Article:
Op-Ed: Trust students, not tests, to open pathway to community college success
As written in EdSource by Jacqui Irwin and Chancellor Eloy Ortiz Oakley.
It’s all about accurately measuring college readiness — and annihilating the achievement gap in the process.
For far too long, community colleges have relied on often inaccurate assessment tests that each year cause more than a million students nationwide to begin their postsecondary education in remedial courses they may not need. In California alone, more than 170,000 students are placed in remedial, or basic skills, math courses — with more than 110,000 never completing the math required to earn a degree. Even worse, data show students of color are more likely than white students to be sent to multiple remedial courses that do not count toward their college degree. What’s more, each remedial course increases the chances of a student throwing his or her arms up and dropping out.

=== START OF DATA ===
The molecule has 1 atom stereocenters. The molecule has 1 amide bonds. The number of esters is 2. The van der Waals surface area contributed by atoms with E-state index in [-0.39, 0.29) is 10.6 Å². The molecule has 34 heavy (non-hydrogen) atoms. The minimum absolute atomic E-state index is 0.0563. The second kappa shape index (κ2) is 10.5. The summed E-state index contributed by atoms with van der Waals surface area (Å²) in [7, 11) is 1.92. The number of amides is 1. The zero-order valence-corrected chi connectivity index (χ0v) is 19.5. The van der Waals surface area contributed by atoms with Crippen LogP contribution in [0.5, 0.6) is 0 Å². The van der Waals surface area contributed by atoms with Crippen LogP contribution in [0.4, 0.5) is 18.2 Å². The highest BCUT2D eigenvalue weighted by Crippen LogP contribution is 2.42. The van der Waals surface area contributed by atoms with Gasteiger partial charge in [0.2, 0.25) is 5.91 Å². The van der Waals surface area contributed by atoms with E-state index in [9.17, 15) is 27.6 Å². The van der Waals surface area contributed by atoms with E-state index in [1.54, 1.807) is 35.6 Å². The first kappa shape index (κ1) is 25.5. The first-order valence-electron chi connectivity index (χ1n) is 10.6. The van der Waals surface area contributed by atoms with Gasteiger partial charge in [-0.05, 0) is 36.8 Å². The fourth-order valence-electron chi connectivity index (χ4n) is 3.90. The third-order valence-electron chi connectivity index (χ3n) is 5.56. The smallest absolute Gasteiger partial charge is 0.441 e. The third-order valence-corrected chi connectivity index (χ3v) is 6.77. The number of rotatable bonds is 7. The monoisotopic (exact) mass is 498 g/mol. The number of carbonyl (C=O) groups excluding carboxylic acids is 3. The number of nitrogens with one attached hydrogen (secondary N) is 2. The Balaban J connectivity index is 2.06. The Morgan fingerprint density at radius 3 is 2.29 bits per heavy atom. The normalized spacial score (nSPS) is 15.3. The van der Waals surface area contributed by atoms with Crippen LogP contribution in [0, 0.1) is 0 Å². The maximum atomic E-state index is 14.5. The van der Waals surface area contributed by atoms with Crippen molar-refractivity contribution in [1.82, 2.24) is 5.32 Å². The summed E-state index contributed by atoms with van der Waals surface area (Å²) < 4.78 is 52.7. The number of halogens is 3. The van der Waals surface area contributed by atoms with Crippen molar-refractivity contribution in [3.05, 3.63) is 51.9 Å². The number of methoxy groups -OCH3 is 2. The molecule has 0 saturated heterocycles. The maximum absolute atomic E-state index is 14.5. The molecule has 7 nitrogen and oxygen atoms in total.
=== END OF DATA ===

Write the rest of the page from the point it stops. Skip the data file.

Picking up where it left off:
With mounting evidence that remedial education is not always helpful in getting students to achieve their academic goals, a small but growing number of California colleges are implementing innovative programs to reform how a student’s skill level can be assessed, and what classes to place them in based on those assessments. Giving such efforts a boost, Gov. Jerry Brown last October signed landmark legislation that changes the way student readiness for college-level work is determined. As the author of the legislation that led to that law — Assembly Bill 705 — and as the head of the California Community Colleges system responsible for its implementation, we want to provide additional context to this important conversation.